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Domain Name Auction Sets Record Down Under Offering Sells 81% of Inventory

December 4, 2008; 02:48 AM

BRISBANE, AUSTRALIA, Dec 03, 2008 (MARKET WIRE via COMTEX) -- Despite the depression in economics as a whole, the domain name aftermarket, now a multi-billion dollar industry, continued to set new records and show fresh life. In fact, according to, the live auction held on the Gold Coast in Australia in November broke previous marks set in better financial times and environments.
With technical difficulties et al, causing a twenty plus minute delay,'s live domain auction still managed to sell 81% of the inventory offered -- far eclipsing auction records in terms of percentages sold.
"Aftermarket came to us with several goals -- the most important being bidding activity and large percentage of sales," says analyst Adam Strong of, the firm brought in to select 100 names from over 30,000 submissions. "Results show we succeeded on all fronts."
Of the hundred names offered, eighty-one sold in either the live or silent portion of the auction with an average price over $3,000. Highlighted sales included,,, and Another auction at the conference sold and for six figures.
The domain name industry has averaged roughly 30-40% in past live auctions so a jump of this nature is seen as continued and growing interest in the asset class. Recent high-level sales include for $1.2 million; and for $1 million; and for $800,000 apiece.
"People's options are slimming investment-wise. Consequence is we've seen a shift towards the Internet as a viable investment vehicle, even a safe harbor," adds Mike Fiol, another analyst and industry writer.
"And one of the most proven and by far easiest is domain names. You are betting on whether or not the Internet, which is truly global, is going away versus a single company or entity or industry," he says. "People who made the bet in 1998 or 2001-2002 are now our industry leaders."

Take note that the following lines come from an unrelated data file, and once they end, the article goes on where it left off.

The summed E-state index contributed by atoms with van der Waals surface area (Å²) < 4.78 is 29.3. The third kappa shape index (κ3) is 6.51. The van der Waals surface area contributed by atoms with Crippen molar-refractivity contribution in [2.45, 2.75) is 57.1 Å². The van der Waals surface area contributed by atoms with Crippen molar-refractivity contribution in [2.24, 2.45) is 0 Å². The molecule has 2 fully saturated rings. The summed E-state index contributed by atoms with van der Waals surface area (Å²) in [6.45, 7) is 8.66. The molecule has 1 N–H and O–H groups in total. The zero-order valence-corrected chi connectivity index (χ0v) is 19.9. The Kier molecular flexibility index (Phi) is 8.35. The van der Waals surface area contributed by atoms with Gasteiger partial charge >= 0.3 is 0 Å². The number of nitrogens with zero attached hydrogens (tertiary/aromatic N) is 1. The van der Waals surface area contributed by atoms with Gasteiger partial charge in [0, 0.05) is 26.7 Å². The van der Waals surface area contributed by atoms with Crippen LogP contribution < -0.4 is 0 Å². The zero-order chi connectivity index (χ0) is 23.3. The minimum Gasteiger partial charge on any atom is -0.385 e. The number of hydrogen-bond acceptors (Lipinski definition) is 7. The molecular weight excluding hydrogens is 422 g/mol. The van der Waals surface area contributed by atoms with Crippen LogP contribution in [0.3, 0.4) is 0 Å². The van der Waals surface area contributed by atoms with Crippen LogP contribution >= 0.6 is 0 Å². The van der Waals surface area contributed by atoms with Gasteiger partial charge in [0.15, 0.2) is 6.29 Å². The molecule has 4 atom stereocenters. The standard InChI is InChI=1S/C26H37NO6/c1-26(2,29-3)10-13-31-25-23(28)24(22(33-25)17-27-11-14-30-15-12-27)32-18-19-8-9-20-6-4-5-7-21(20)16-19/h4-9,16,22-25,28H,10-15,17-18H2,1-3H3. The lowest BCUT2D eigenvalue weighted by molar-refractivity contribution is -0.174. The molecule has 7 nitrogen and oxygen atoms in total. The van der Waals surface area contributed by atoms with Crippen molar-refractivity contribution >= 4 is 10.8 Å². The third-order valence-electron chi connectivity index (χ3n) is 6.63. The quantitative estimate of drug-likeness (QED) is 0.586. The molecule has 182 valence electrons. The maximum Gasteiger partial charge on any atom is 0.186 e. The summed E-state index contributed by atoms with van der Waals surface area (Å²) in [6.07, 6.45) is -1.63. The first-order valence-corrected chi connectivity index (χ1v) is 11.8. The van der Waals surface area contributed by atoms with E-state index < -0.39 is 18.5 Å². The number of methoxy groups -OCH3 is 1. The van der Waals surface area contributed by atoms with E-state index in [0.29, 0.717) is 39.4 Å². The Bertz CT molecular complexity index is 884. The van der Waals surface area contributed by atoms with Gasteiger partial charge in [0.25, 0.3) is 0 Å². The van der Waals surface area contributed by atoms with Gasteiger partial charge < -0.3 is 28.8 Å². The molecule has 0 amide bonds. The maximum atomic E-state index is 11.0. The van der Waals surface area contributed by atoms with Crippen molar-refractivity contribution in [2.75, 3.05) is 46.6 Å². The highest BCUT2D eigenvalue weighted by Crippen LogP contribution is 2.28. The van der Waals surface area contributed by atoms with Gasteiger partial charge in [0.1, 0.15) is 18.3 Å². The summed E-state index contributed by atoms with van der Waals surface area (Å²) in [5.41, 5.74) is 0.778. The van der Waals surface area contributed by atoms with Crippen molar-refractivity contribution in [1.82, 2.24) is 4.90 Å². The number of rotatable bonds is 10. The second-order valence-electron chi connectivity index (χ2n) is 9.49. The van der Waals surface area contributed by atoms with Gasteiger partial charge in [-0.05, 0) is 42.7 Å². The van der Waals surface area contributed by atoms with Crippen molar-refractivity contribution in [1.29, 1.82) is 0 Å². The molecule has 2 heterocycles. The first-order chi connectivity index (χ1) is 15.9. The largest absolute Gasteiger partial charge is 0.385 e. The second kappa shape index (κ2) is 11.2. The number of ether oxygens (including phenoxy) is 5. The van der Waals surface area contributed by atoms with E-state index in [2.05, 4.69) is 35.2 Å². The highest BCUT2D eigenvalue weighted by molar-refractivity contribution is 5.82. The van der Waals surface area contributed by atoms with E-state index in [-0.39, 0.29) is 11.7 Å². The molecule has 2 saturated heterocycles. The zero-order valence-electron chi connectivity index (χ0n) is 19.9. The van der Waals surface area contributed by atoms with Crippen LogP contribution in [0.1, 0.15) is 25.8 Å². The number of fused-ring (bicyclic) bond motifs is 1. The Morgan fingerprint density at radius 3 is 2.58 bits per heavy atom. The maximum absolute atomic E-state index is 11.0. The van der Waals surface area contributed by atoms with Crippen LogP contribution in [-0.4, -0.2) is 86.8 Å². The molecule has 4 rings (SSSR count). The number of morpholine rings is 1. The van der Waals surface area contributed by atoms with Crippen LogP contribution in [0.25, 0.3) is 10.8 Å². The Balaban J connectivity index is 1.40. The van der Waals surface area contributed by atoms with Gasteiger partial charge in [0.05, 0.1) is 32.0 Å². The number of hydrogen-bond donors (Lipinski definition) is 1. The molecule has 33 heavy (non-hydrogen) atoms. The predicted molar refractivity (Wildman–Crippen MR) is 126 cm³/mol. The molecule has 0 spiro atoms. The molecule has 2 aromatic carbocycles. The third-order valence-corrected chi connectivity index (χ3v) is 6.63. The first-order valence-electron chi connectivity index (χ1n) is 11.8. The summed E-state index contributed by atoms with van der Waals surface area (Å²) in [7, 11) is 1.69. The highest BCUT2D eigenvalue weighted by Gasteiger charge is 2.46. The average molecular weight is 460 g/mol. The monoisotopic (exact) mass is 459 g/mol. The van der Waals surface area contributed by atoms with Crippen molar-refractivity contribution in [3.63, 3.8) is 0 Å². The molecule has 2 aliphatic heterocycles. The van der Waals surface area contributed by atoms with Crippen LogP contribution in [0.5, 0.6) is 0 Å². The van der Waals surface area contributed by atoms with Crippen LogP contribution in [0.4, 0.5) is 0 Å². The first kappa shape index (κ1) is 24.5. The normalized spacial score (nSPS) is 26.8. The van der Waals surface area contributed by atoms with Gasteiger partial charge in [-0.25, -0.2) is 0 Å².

Analysts such as Strong and Fiol point to the total budget of Internet advertising -- as compared to print and TV. Internet advertising still makes up only 10% of overall global ad spending -- leaving ample room for growth. "It's a fundamental shift that has only begun. The Internet is no longer an infant, but it's still only a toddler -- albeit, an angry, spoiled toddler," concludes Strong, noting projected 9% growth in the space for 2009.
Fiol thinks change will come when 'branding' meets the Internet. "You can have 15 to 30 seconds to brand on TV or five to twenty minutes on the Internet, depending on the site. Which is more cost-effective? Which is actually measurable?" says Fiol, the young analyst who is also CEO of, among others.
"These are simple questions, with amazingly simple answers," he adds confidently, pointing again to a record-breaking day in the land down under. "I mean, how many other industries are showing record sales right now?"
Complete auction results are available at with additional information via is a 'success collective' made up of the brightest and best the domain name industry has produced. For more information, visit
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